Whatever you can do 
or dream you can,
begin it.
Boldness has genius,
power, and magic in it.

I'm Shalon Sims, a science fiction writer currently seeking representation. 

The view from here

Two things I need when writing: a cup of tea and a view.

Most of my stories touch on topics like mental health, social justice, gender, literacy, and climate change. Whether I draw from my own experiences or my imagination, my goal is to say something meaningful about this world we live in.

more about me

My Books

Here’s a glimpse into my writing life—the books I’m currently working on.

Current work in progress

The Square Root of Love

Why does everyone pretend that everything is okay, when, in reality, their lives are completely messed up and the world is going to shit?

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Bubbling on the back burner…

House of Mirrors

House of Mirrors is a middle grade horror told partly as novel and partly as comic.

Sam is a tomboy latchkey kid whose mother can’t afford a babysitter after Sam’s big brother disappears. With no other options, she buys Sam a summer pass to Calaway Amusement Park. With her new friends, Corey and Roo, Sam into all sorts of mischief at the park. 

One day a new attraction arrives at the park—a house of mirrors. The gang decides to sneak in before it opens to the public. They fall into a mirror universe where their parents aren’t neglectful or abusive, but they soon discover there’s a price to be paid for their new, wonderful lives: the mirror monster is out to get them!


Sam explores the underworld, oblivious to the mirror monster…


As the mirror monster closes in, Sam must face her worst fear—the dark

On submission

Forever Touch
the Stars 

When I was 15, I started writing a story about a girl who found out she was an alien.

Of course, I didn’t know how difficult it was to write a book, so I gave up on it a few pages in. Over 20 years later, I picked the story up again, and I finished it in 2019!

After many, many drafts, I have finally started submitting Forever Touch the Stars to agents. 

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My biggest inspiration

Ursula Le Guin

Some of my best memories as a kid were evenings watching Star Trek. I waited all week for it, and always sat on the floor so I could get as close as possible to my favourite characters. I read voraciously, and worked passionately on my own science fiction stories that I never shared with anyone. 

And then I grew up. Boo!
I turned my back on my first love and decided I would only read non-fiction because I wanted to become a scientist. I was going to do research, publish papers, and change the world. For five years I followed that plan.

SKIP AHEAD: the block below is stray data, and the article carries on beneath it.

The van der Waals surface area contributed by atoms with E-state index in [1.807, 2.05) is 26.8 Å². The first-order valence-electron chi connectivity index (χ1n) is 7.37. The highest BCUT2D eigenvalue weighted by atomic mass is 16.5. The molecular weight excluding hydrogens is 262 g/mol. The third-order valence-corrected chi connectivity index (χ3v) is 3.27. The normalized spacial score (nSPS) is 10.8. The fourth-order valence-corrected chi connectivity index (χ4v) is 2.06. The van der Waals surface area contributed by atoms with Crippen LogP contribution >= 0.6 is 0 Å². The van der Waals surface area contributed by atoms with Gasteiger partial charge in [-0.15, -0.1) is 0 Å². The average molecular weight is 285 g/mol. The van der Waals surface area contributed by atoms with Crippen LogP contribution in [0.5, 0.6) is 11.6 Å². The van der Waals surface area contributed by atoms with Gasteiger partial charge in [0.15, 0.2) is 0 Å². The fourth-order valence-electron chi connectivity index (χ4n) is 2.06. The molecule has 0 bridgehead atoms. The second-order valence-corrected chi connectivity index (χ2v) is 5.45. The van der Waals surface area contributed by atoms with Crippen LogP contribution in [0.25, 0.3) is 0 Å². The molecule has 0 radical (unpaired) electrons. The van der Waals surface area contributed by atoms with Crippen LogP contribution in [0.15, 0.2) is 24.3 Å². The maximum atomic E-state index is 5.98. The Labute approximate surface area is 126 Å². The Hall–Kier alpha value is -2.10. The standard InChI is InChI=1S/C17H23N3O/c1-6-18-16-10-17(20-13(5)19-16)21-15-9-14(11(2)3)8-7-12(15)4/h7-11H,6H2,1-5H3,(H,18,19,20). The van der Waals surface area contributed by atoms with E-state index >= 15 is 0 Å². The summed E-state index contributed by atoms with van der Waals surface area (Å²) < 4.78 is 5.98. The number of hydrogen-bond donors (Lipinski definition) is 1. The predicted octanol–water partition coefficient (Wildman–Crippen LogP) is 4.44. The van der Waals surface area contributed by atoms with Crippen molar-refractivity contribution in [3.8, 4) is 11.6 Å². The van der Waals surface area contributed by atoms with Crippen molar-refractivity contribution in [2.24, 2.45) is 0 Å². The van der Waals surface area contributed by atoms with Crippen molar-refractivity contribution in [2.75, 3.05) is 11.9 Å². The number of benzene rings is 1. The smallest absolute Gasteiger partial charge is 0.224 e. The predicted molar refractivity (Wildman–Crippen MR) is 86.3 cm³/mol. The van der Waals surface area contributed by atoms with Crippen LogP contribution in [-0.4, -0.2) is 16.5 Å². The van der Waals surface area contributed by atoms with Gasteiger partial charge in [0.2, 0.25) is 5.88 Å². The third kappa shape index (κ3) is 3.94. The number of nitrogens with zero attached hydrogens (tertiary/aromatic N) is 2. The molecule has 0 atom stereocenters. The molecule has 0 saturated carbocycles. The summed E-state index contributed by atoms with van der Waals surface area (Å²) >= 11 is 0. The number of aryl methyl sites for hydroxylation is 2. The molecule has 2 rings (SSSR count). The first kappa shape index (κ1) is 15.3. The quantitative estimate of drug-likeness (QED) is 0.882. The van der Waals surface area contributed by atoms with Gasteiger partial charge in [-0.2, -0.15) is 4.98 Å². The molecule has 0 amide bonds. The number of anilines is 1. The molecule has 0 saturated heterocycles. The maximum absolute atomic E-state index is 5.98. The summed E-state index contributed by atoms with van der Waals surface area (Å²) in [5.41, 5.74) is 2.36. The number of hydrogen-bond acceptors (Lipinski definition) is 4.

Then one day I was picking apples to earn enough money to go to India (the plan had clearly failed!), and I found a dusty science fiction novel in the farm’s kitchen. It was The Dispossessed, by Ursula Le Guin. 

I hadn’t read a fiction novel in over seven years, and I didn’t have high hopes, but that book rocked me! It gave me a whole new perspective on life, and taught me that fiction can change the world. Ursula has given me many gifts, but the most precious was the renewal of my childhood dream to become a writer. Not a scientific writer. But a science fiction writer. 

My blog – learning2grow.org

I’ve been writing content on my blog since 2008. There’s lots of good stuff!
These are some of my favourites. 

Using the 7 types of sentence fragments

By far the most popular article on my blog. Every year, thousands of people use this post to learn how to write more beautiful sentences. 

Fear: a curse upon me.
Coping with Anxiety

In this essay I share techniques I’ve learned over the years to cope with anxiety, including “Decatastrophizing” and “Finding the Good.” 

Joseph Campbell vs. Christopher Vogler

In this analysis, I compare “The Hero with a Thousand Faces” and “The Writer’s Journey,” and offer a plotting template based on both. 

Out of the Silent Planet
by C.S. Lewis

One of my favourite books. In this short book review, I excerpt my favourite scene where Hyoi, an alien, talks about what language is.

A review of the truly scariest kid’s & YA horror

In this extensive essay about fear and horror in children’s literature, I dive deep to explore the characteristics of the truly scariest stories.

Plot your novel using try-fails and Mice Quotient

This popular post explains Orson Scott Card’s MICE quotient for plotting an unwieldy novel. This is my go-to, never-fails plotting device.

Thanks for swinging by…

Get in touch


shalonsims [at] hotmail [dot] com